Classic rock seems to have been going through somewhat of a resurgence in recent years, with acts such as AIRBOURNE, THE TREATMENT and WE ARE HARLOT all taking cues from various titans of the genre. Another of these bands is TOSELAND, the vehicle of former World Superbike champion James Toseland first revealed to the world in 2013. Having released their sophomore album Cradle The Rage earlier this year, and having recently signed a European record deal, the band are now back on the road for a second series of tour dates in support of the album across the UK and Europe.
SERTRALINE are the first band up tonight, and vocalist Lizzie Parry wastes absolutely no time in grabbing the room’s attention. With a voice capable of moving between beautiful melody and almost-demonic shrieking, she proves an impressively captivating front-woman. Packing several powerful tracks including recent single Change of Heart and fan-favourite Set The World Alight into their short set means the band certainly make a positive impression on those who make it in early enough to see them. Unfortunately, though as is often the case with opening acts, the band’s set draws to a close just as they seem to be hitting their stride. Nonetheless, this is a strong showing from a band who seem ready to make that step up to the next level in the immediate future, and will hopefully do so.
Bristol five-piece ILLUSTR8ORS are up next, and do a fairly decent job of exciting the gradually-increasing crowd. With a bouncy alt-rock sound packed with huge (and at times almost-poppy) choruses, the group are a great fit to accompany tonight’s headliners, and seem genuinely overjoyed by the response they receive. Vocalist Scott Sharp has something of an 80’s classic-rock swagger to his stage presence, dancing around like Mick Jagger by way of a Topman store and singing with a similar attitude at times. With just a single EP to their name thus far, ILLUSTR8ORS might seem like a hard sell at the moment, but there’s certainly a lot of promise to their live show. In particular, it’s tracks Your Animal and Shush Shush that seem to garner the most enthusiastic response – the latter’s falsetto vocals and impressively funky guitar riffs proving the high point of their set. If they can keep up this momentum for a while longer, then it’s not outlandish to say that ILLUSTR8ORS could well become one of the next big things in rock.
TOSELAND, by all accounts, have had a wonderful year. From signing a European record deal, to supporting classic rock titans DEEP PURPLE on a series of Italian dates earlier this year, the band seem to be on an impressive streak right now. Returning to The Sugarmill for the first time since April 2015, the band are on fiery form from the off – powering straight into bonafide anthem and recent album title-track Cradle The Rage. Vocalist James Toseland once again proves his considerable skill as a vocalist, with a range landing closest on the scale to Myles Kennedy of ALTER BRIDGE fame. Of course, this would be little more than the average celebrity vanity project without the songs to back it up, and luckily TOSELAND have them in spades. From the up-tempo hard-rock of Gotta Be A Better Way, to the pure anthemic pomp of anti-talent show track Puppet On A Chain, the band have a huge amount of great songs for such a small discography and are clearly aware of this – ten of the eleven tracks from Cradle The Rage get an airing tonight and not a single one feels like filler. Guitarists Zurab Melua and Ed Bramford are on excellent form throughout the night and, a few technical difficulties aside, enjoy near-perfect sound. The natural foil to all of the evening’s hard-rock soon makes an appearance though, as James wheels out a keyboard for some equally-colossal power-ballads. The first of these, Kingdoms, could almost have come straight from the 1980s such is the cheesiness but it’s delivered with such endearing emotion and talent that it ends up being a highlight of the set.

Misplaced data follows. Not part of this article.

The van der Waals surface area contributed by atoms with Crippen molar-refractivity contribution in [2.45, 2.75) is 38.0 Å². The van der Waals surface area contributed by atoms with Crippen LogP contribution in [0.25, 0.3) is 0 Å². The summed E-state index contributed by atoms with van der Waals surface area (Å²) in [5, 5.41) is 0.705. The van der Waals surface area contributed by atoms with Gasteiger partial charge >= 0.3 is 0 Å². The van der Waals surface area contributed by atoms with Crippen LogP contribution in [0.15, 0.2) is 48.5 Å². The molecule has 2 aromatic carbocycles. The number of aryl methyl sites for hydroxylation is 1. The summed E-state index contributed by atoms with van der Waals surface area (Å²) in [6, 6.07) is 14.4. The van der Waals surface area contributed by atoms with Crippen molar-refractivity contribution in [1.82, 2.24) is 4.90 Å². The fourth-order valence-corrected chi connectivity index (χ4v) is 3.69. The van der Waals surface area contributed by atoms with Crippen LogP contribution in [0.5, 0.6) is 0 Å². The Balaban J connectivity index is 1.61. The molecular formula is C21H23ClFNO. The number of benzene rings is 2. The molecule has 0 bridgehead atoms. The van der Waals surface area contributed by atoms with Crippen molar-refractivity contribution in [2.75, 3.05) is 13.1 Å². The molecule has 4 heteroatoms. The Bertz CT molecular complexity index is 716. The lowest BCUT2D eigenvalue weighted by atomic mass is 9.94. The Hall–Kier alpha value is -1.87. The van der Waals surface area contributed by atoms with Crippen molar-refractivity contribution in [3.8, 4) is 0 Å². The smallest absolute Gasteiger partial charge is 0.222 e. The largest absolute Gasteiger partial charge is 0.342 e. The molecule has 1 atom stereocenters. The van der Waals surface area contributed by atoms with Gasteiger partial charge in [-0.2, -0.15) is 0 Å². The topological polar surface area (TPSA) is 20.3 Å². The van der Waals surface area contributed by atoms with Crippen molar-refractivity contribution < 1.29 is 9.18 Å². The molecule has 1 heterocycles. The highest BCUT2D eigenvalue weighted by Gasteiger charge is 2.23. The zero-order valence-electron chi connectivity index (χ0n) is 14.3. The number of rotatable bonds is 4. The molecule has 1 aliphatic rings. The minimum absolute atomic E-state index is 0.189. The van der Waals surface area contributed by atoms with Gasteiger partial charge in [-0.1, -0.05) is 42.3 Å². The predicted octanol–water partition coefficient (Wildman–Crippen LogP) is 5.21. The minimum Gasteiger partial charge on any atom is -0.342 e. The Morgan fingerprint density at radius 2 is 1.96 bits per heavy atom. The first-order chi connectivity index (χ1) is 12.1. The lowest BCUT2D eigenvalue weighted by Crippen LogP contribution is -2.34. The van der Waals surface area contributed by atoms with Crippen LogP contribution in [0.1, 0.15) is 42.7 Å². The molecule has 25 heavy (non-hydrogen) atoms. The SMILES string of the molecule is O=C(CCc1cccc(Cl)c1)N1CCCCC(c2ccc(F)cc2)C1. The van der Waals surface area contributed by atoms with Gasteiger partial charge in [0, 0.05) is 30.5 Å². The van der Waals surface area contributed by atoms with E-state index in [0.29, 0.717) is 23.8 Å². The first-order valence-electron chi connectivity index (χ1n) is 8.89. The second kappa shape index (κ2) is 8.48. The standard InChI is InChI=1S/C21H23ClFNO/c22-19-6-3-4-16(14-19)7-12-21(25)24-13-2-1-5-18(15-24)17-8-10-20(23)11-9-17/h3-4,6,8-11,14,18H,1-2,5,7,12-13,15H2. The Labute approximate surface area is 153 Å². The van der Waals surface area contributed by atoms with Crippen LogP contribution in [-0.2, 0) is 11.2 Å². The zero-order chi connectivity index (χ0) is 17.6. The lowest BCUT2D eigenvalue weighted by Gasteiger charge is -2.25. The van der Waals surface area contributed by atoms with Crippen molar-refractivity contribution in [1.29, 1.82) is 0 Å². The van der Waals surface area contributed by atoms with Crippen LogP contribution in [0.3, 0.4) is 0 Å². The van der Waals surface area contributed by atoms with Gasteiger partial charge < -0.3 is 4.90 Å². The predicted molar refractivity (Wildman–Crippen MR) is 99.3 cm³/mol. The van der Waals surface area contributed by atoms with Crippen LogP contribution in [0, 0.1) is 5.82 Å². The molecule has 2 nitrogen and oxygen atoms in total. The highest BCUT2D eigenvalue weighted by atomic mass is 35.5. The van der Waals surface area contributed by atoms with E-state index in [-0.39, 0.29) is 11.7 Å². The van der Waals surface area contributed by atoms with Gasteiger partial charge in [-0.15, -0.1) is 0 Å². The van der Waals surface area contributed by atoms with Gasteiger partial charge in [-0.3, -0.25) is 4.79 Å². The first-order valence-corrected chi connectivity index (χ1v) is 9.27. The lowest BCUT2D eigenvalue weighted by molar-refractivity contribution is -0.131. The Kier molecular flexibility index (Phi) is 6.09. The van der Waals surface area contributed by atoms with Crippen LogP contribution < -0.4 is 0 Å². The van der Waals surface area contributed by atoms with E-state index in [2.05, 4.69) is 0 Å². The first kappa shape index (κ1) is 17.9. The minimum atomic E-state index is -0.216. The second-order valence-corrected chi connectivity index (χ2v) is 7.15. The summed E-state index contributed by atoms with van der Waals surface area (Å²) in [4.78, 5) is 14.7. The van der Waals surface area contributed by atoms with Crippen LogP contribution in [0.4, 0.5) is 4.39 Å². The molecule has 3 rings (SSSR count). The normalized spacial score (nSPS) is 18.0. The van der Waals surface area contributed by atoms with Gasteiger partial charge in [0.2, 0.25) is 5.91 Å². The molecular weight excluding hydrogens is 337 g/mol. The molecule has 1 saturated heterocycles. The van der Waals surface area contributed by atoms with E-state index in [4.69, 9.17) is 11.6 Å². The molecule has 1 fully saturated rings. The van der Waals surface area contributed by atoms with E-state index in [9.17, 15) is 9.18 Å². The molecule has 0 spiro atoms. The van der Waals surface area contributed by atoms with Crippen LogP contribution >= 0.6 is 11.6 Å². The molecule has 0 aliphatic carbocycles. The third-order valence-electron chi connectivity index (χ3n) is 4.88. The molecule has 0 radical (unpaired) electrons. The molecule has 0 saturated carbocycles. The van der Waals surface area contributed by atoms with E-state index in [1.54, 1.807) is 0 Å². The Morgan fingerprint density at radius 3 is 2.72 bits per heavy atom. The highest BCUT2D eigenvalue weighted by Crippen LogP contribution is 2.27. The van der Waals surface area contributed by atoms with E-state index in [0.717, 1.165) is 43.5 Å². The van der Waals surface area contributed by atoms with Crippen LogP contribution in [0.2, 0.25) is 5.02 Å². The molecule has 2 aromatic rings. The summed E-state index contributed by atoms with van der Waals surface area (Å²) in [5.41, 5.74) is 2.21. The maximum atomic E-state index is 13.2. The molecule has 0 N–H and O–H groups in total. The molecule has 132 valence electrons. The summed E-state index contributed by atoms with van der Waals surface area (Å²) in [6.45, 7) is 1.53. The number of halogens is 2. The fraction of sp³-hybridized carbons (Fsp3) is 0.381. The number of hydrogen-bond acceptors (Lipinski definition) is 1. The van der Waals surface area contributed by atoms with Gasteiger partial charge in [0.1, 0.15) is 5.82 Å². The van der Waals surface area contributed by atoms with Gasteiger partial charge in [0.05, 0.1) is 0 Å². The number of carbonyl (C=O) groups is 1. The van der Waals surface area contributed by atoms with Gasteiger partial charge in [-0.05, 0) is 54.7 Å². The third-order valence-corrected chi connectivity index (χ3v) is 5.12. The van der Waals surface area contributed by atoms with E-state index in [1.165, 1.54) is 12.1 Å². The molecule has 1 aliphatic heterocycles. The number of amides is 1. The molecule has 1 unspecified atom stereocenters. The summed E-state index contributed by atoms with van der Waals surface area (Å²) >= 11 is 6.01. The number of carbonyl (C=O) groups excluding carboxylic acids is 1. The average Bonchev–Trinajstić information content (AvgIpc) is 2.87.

Fingers Burned soon follows, and sees a good portion of the audience waving their arms in synchronicity and singing along to its melancholy chorus. It’s in these slower keyboard-led tracks that the roots of Toseland’s musical endeavours become most apparent. A piano player from a young age, the front-man shows off a beautiful sense of melody and proves himself more than capable at bringing the pace down to a calmer level. Of course, this doesn’t last long, and the band are soon back at full speed, bashing out the likes of Living In A Moment and Waiting For The Answers. Perhaps the hardest-rocking tracks are saved for last though, as Melua and Bramford crank out the frankly ridiculous combo of Hearts & Bones and Crash Landing. These two seem to sum up the heavier side of the band best of all, with crunchy guitar riffs and soaring choruses, backed by Joe Yoshida’s ever-reliable pounding drum-beats and Roger Davis’ rhythmic bass guitar thump.
As the band leave the stage, it’s blindingly obvious that there’s still more to come though, and as expected, they quickly return for a final three songs. Singer In A Band is another perfectly-distilled rock banger, with autobiographical lyrics and a heartfelt delivery to match. Cheers then erupt from the audience as the keyboard is brought back out and the band launch into their final songs of the night – fan-favourites Renegade and We’ll Stop At Nothing. If tonight has proved anything, it’s that TOSELAND are pretty much at the point where they can be considered serious challengers to the established bands of the modern rock scene of today. For James Toseland and co., the future looks very bright indeed.
Like TOSELAND on Facebook.